Six years went by and one thing did not change: Devil’s Night. All the cast of murderous characters came calling. Apparently, Mr. March continued to host his infamous pupils once a year to preen themselves and to heckle each other over dinner. Surprise…the attendees would now include Det. John Lowe (Wes Bentley) who, last time we saw, was not keen on joining the evil soiree. That is, until he found his true purpose and brought his family “home” to the Cortez to live in relative comfort after failing at living on their own. (That reminds me, there was very little presence of Alex (Chloë Sevigny) and Holden (Lennon Henry), in fact, we really only saw their backs and the tops of their heads, what’s up with that?).

Honestly, John’s story was possibly the saddest – next to The Countess. He was killed, but was unable to die inside the hotel. Instead, he would only be able to see his family once a year on Devil’s Night (and I am actually pouting a little). The Lowe family became a mixed bag of ghost, vampire and human. I recall feeling the most sorry for Scarlett Lowe (Shree Crooks) since she was basically abandoned throughout the story, but she was actually the only real hope the story possessed. After six years, Scarlett had grown into a young woman who visits her ghost/demon family at Hotel Cortez on Devil’s Night and she actually seemed mentally healthy. Then again, she had been a wise child.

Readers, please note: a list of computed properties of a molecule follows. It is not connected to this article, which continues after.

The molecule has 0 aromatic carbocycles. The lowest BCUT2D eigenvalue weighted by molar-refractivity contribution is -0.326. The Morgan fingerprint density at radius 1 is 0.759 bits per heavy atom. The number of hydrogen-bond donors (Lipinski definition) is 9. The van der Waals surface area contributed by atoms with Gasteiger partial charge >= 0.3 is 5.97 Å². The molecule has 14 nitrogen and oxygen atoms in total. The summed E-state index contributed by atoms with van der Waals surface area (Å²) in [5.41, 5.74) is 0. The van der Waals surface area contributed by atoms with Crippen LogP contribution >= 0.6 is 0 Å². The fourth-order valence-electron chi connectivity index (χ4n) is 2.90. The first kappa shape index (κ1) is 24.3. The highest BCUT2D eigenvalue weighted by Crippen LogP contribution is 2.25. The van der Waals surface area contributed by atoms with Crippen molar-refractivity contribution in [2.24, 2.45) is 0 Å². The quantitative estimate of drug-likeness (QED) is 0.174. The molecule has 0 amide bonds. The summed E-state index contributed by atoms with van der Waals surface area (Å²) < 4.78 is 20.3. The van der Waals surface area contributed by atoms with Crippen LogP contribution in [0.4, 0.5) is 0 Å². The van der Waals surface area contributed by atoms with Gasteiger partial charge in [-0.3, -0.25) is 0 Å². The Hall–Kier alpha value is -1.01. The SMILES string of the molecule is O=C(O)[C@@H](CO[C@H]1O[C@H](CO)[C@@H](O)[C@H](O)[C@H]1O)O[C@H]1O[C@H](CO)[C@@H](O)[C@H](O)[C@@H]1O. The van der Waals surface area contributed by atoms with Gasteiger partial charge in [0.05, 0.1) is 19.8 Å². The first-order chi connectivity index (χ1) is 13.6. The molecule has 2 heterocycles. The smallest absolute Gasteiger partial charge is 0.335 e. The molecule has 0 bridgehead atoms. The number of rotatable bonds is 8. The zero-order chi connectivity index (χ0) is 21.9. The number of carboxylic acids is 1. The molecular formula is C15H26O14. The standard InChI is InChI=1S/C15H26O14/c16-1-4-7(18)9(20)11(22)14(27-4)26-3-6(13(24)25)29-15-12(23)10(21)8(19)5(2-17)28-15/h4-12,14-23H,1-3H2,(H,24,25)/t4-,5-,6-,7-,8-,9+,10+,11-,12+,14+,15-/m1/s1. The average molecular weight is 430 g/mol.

We only saw The Countess at the end. She was noticeably absent from the “family meeting” in the beginning of the episode. Apparently, she was somewhere, for years, maybe in the nursery, brooding over her current situation. In fact, although there were many characters that resurfaced in the finale, some were missed, while Paulson got to shine with a dual role. Seriously?! You save the character of Billie Dean Howard for the last episode and focus on her for half of it, while Sevigny, Bassett and Gaga were after thoughts. A bit disappointed with that. Yet, everything was neatly resolved in Be Our Guest, I mean it was by no means Disney, but it was as storybook as storybook can be……for American Horror Story. What did you think of the finale?

Leave your thoughts on this review and this season finale of American Horror Story: Hotel below in the comments section. For more American Horror Story: Hotel reviews, photos, videos, and information, visit our American Horror Story: Hotel Page, and consider subscribing to us by Email, “following” us on Twitter, Tumblr, Google+ or “liking” us on Facebook for quick updates.

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About the author


I am ...a lover of all things film ...a published poet with a law degree from Howard University School of Law ...a D.C. native, who frequents local and international film festivals ...a self-professed couch potato who can usually be caught watching anything produced by Joss and Jed Whedon. My favorite TV shows include the Buffy & Angel Series, Sons of Anarchy, Oz, Game of Thrones, The Walking Dead, and The Shield. Still, I am open to everything on TV and Netflix, which is doing big things.